Ok, so there’s the Blues.
A whole genre of music dedicated to a common form of mental illness.
The Blues. Is that something that should celebrated in song?
And the music, its’s marked, (at times), even by seasonal effective disorder to narrow things down.
Songs with lyrics like “So tell me Santa, do you ever get the blues?”
Why just limit a genre to situational depression?
Why not everything?
Why not, “So tell me Santa, do you ever feel like doing harm to yourself or others?”
Or: “So tell me Santa, do you hear voices or occasionally hallucinate?”
“Do you have trouble concentrating; do you abuse drugs or alcohol?”
And why limit it to behavioral disorders?
Why not, “So tell me Santa do you ever get rheumatoid arthritis?”
Or, “So tell me Santa do ever get an erection lasting more than four hours?”
Enough about Santa. I don’t want to get on his bad side and not go to heaven. Wait, that’s someone else isn’t it? In any event, I don’t want to get a lump of coal next Christmas. Or go to hell in a hay wagon. Even if I deserve it.
“So tell me Easter Bunny do you ever feel bloated?”
How about reworking a classic theme? For example, “I done got ulcerative colitis since my baby left me.”
Maybe: “I done got pink eye since my baby left me.”
Or: “I went down to the Crossroads, fell down on my face.”
“I went down to the Crossroads, fell down, because my hip went out on me.”
How about a whole genre of music dedicated to acne, post nasal drip or acid reflux? And, what about artists reflecting on some other human ailment besides the blues. Such as Elton doing, “I guess that’s why they call it the shakes.”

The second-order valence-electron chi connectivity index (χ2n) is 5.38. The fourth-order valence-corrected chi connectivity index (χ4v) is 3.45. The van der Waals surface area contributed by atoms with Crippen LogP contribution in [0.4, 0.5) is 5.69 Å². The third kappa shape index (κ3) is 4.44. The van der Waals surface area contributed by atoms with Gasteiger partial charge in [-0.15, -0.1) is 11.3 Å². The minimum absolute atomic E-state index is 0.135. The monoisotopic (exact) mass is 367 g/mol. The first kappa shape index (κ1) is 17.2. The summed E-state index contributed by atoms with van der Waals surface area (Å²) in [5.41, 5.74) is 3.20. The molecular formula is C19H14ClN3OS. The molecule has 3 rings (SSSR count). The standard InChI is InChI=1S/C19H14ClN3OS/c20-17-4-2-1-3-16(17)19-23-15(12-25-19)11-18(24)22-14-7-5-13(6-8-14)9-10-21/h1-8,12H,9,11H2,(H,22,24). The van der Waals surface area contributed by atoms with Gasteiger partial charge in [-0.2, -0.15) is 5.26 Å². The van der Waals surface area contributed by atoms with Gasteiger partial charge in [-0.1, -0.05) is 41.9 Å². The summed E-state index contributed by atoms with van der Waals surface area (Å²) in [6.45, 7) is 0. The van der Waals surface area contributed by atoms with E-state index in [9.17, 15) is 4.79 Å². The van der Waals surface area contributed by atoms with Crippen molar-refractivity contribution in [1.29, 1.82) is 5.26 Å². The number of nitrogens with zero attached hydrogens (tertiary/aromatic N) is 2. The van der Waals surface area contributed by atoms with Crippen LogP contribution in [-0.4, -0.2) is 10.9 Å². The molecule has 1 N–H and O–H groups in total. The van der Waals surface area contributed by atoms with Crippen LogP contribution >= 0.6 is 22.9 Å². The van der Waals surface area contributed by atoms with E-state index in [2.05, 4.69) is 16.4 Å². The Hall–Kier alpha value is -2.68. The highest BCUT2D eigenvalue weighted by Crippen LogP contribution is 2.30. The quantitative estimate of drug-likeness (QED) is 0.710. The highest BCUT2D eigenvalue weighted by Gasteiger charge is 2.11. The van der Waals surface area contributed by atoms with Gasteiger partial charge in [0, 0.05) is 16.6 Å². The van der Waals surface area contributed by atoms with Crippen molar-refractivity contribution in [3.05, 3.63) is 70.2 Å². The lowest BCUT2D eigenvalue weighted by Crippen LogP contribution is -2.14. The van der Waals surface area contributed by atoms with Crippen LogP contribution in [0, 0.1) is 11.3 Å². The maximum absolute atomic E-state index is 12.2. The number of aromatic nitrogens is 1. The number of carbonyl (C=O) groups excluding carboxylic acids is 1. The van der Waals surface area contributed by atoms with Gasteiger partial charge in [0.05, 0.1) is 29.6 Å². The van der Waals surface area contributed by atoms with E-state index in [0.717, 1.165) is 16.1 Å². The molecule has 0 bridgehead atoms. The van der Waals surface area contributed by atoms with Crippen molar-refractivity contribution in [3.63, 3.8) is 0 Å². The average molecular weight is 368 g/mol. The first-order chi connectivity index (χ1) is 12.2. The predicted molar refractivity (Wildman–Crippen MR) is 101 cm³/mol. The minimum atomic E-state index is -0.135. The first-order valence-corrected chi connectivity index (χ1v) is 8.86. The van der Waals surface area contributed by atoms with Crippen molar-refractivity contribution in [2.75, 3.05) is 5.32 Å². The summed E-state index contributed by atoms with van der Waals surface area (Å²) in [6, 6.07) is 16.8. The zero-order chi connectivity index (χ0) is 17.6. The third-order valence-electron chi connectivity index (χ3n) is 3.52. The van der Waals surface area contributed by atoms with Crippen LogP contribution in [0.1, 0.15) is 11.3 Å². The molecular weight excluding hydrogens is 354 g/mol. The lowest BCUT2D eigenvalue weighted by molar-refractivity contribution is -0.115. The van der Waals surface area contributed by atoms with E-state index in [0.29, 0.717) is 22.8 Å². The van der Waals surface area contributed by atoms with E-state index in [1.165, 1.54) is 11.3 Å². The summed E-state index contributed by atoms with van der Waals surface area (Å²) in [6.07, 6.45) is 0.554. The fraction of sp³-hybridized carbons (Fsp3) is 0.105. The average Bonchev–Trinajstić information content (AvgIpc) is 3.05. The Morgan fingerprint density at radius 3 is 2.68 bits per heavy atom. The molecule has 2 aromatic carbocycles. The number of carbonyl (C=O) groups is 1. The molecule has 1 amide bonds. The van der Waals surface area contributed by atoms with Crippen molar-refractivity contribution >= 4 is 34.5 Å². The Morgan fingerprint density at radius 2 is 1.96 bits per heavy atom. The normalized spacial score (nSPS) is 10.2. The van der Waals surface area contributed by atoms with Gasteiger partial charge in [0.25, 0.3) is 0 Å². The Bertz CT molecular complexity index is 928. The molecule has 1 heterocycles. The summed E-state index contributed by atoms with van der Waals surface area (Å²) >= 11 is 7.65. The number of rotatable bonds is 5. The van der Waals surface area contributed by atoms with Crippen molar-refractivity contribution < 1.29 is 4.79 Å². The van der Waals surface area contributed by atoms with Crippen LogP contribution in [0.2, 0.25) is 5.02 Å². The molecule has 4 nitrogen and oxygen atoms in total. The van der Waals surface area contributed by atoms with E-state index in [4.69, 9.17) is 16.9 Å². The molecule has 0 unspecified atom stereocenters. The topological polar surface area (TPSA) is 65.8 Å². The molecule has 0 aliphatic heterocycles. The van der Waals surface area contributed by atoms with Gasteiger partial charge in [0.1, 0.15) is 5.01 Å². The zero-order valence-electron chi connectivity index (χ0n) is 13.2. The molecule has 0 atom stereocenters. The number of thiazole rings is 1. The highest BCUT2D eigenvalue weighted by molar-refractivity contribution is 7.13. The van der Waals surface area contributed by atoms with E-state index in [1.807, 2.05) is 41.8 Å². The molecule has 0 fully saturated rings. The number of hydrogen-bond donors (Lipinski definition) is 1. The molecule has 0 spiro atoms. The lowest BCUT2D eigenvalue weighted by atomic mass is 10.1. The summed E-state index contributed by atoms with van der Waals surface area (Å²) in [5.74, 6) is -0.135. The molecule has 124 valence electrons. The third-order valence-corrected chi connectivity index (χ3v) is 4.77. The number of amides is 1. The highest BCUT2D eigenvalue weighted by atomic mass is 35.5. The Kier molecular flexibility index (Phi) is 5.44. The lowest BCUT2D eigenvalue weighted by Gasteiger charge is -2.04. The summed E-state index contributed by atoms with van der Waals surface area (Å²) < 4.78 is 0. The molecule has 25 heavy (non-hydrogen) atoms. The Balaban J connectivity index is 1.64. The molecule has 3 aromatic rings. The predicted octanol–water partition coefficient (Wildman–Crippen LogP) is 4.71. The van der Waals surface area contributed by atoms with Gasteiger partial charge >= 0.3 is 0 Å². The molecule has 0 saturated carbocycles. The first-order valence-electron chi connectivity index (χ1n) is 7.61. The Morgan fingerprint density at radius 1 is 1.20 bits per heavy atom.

Or: “I guess that’s why they call it Restless Leg Syndrome.
What about the instruments: Blues Harmonicas? That’s far too limiting.
Would Horner make Post Nasal Drip Harmonicas? Histrionic Harmonicas. Probably not.
Why are the Blues OK?
Would you bend the notes, wailing before a live audience, for a whole new genre? Such as “Low T,” Celebrating obesity or gum disease?
And why is it hip to have the blues and not heart palpitations, dyspepsia? Or the gout?
You walk into the room. All eyes are on you. Why? Because you’re a Post Nasal Drip musician.
Having the blues even crosses into other genres.
Why are songs written about drowning your sorrows with alcohol — and not eating right, getting plenty of rest and exercise?
Take up a hobby, get involved volunteering, helping others, sucking it up or just shut up?
Then there are the blues chords, which are associated with the twelve-bar blues. The chronic depression chords: just doesn’t sound right. Does it? Yes, often a set of three different chords, repeated over and over — and over. Over the same old 12-bar scheme. How would that change with other problems we as humans have? How about: “The Hives.” Hives chords, urinary tract infection chords, irritable bowel syndrome chords. I doubt it.
Would anyone go to a “Hives Club?” An “Acid Reflux Club?” What then would be the birthplace of these new genres? Definitely not the likes of Chicago, New Orleans, or St. Louis. No chance.
Without a doubt, we have some opportunity here. We as humans have so many problems, so many misfortunes, no city in America would have to be left out.
Insert your favorite (or least favorite) city and disease of choice.
Illustration by Jeff Worman
Jeff Worman lives in Walworth County, Wisconsin where there is water and a crisp, cool night sky conducive to the creative process. He has been drawing and writing since he was able to hold a pencil in his hand. Worman started out as a high school intern at the Bugle-American, an alternative newspaper in Milwaukee, and was a founder and long standing contributor to the Crazy Shepherd which emerged from the University of Wisconsin-Milwaukee and is published currently as the Shepherd Express. Worman’s column The Hourly Why was conceived in 1982, published broadly in underground newspapers over the decades and can be found online today at www.thehourlywhy.com. He has a great love of the outdoors and champions charities by riding those long distance centuries on his road bike to raise funds. Contact the author.